The effect of intermittent footshock stress (0.8 mA; 0.2 s on; 40 s off on the average; for 10 min/day) on oral fentanyl (50 or 75 μg/ml) self-administration (SA) in operant chambers was examined in male rats. In Experiment 1, after 1 month of initiation of the fentanyl SA by partial water deprivation, animals were tested for lever-pressing for fentanyl (75 μg/ml) under fixed-ratio-4 (FR-4) and progressive-ratio (PR) schedules of reinforcement for 30 min/day in operant chambers. Exposure to footshock stress increased fentanyl SA under the FR-4 and PR schedules compared with a nonstress condition. When water was substituted for the drug, the operant behavior persisted before extinction. In Experiment 2, different rats were tested for lever-pressing for fentanyl (50 μg/ml) under FR-6 and PR schedules. This experiment further assessed the role of taste in the stress-induced fentanyl SA and examined the effect of increasing the schedule requirements (i.e., FR-3, 6, and 12) on lever-pressing for fentanyl. Exposure to footshock stress increased lever-pressing for oral fentanyl SA under the FR schedules of reinforcement. When a quinine solution (30 μg/ml), matched for bitter taste with the fentanyl solution, was substituted for the drug solution, an extinction of the drug-reinforced behavior occureed, indicating that the stress-induced oral fentanyl SA is not related to stress-induced changes in taste sensitivity. In both experiments, no significant stress effects were observed for water consumption in home cage and lever-pressing on the nonoperative lever.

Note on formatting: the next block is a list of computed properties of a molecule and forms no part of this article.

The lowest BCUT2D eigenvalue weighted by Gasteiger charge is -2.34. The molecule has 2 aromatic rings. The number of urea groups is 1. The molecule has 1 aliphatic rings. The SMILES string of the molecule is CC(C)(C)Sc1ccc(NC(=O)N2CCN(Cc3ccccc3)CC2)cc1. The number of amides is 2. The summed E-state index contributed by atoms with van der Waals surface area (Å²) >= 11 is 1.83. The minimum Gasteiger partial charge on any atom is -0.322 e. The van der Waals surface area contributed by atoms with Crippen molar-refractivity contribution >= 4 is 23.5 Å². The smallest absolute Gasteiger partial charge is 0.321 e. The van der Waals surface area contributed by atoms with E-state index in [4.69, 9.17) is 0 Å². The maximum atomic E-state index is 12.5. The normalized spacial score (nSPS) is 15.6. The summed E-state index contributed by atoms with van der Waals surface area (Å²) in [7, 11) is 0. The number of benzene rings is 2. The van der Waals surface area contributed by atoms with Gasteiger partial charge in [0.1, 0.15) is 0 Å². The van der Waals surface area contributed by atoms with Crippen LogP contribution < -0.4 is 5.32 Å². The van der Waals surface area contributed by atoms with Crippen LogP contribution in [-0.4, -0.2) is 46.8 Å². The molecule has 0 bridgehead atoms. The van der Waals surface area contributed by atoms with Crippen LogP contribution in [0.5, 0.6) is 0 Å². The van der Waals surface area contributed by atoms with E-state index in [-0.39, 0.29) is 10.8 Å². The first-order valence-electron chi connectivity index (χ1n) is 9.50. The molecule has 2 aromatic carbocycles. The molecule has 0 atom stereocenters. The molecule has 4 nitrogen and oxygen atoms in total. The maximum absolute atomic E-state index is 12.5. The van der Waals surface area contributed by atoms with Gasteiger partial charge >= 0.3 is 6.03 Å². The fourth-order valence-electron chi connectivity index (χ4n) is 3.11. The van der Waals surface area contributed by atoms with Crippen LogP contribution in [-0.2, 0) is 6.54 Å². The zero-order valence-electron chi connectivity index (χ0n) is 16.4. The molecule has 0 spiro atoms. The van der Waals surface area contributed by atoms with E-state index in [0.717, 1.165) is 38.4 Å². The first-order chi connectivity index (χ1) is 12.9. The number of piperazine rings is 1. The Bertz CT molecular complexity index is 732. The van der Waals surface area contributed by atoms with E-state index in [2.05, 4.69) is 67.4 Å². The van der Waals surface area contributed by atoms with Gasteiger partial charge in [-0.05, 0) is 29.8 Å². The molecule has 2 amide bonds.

All Science Journal Classification (ASJC) codes
- Clinical Biochemistry
- Biological Psychiatry
- Behavioral Neuroscience